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6.  Grease the large mixing bowl using a tablespoon of sunflower/vegetable oil, add the dough back in the bowl and cover it with cling film.  Rest the dough for about 1-2 hours until it has doubled in size.

7. Line a baking tray with baking paper.  Once the dough has risen, turn the dough out onto a lightly floured surface, and strengthen it.  Bring one side into the middle and press firmly with the palm of your hand, do the same with the other side, then both sides together and press firmly.  Roll out a bit to so that it’s easier to divide.  Divide into 3 equal parts and into 5 again, so that you have 15 pieces altogether.  Lightly flour the surface in order to roll each piece a smooth ball.  Arrange the buns on a baking tray lined with baking paper, leaving just enough space so that buns touch when they expand.  Lightly cover with oiled clingfilm or a damp tea towel.  Leave to rise for an hour.

Top tip: to roll the balls, turn the sides into the middle, then turn over so that the seam side is on the bottom.  Make your hand into a claw shape and roll the ball inside your claw and move your hands quickly in circles – et voilà, smooth balls!

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8.  Pre-heat the oven to 220°C/425°F/Gas Mark 7.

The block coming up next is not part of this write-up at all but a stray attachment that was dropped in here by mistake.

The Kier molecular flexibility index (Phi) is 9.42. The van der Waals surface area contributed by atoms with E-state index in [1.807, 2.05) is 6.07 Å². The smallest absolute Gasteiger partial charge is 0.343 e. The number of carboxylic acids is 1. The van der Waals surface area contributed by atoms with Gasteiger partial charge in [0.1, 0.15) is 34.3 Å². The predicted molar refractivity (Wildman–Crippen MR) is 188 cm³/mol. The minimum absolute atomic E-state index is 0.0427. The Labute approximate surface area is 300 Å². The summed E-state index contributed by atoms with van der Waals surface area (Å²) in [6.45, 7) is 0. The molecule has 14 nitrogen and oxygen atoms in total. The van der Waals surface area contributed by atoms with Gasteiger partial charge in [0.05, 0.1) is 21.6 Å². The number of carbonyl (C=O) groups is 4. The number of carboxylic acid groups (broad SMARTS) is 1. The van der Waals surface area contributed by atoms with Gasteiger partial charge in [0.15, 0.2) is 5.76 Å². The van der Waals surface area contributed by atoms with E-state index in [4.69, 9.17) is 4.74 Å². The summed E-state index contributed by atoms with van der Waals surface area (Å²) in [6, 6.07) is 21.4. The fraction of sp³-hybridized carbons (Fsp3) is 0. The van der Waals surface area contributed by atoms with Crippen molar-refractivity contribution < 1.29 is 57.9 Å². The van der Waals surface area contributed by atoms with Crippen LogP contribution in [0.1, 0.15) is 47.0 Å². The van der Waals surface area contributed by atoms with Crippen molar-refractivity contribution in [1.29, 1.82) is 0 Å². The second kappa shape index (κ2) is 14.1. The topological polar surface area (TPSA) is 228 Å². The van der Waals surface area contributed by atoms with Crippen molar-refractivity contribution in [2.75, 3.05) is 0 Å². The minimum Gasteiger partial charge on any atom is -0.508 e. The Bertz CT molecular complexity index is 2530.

9. Meanwhile, prepare the mixture of the crosses.  Measure out the flour.  Add in the water, 1 tablespoon at a time, until it forms a smooth, thick paste.  It needs to be pipe-able, not too thin so that it disappears when it bakes and not too thick that it’s impossible to pipe.  Put the paste into a piping bag.

10.  Once the buns have risen, pipe crosses onto the buns, by piping a line along each row of buns and then repeat in the other direction.  The crosses want to hug the sides of the buns.

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11. Bake on the middle shelf of the oven for 20-25 minutes, until golden brown.

12.  Measure out the sugar and orange juice into a small saucepan and melt the sugar over a gentle heat.  Brush the orange syrup over the warm buns and leave them to cool.

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13.  Gently break the buns apart and enjoy.

Verdict?  They were the best hot cross buns in Phnom Penh!

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The perfect easter breakfast – coffee and hot cross buns!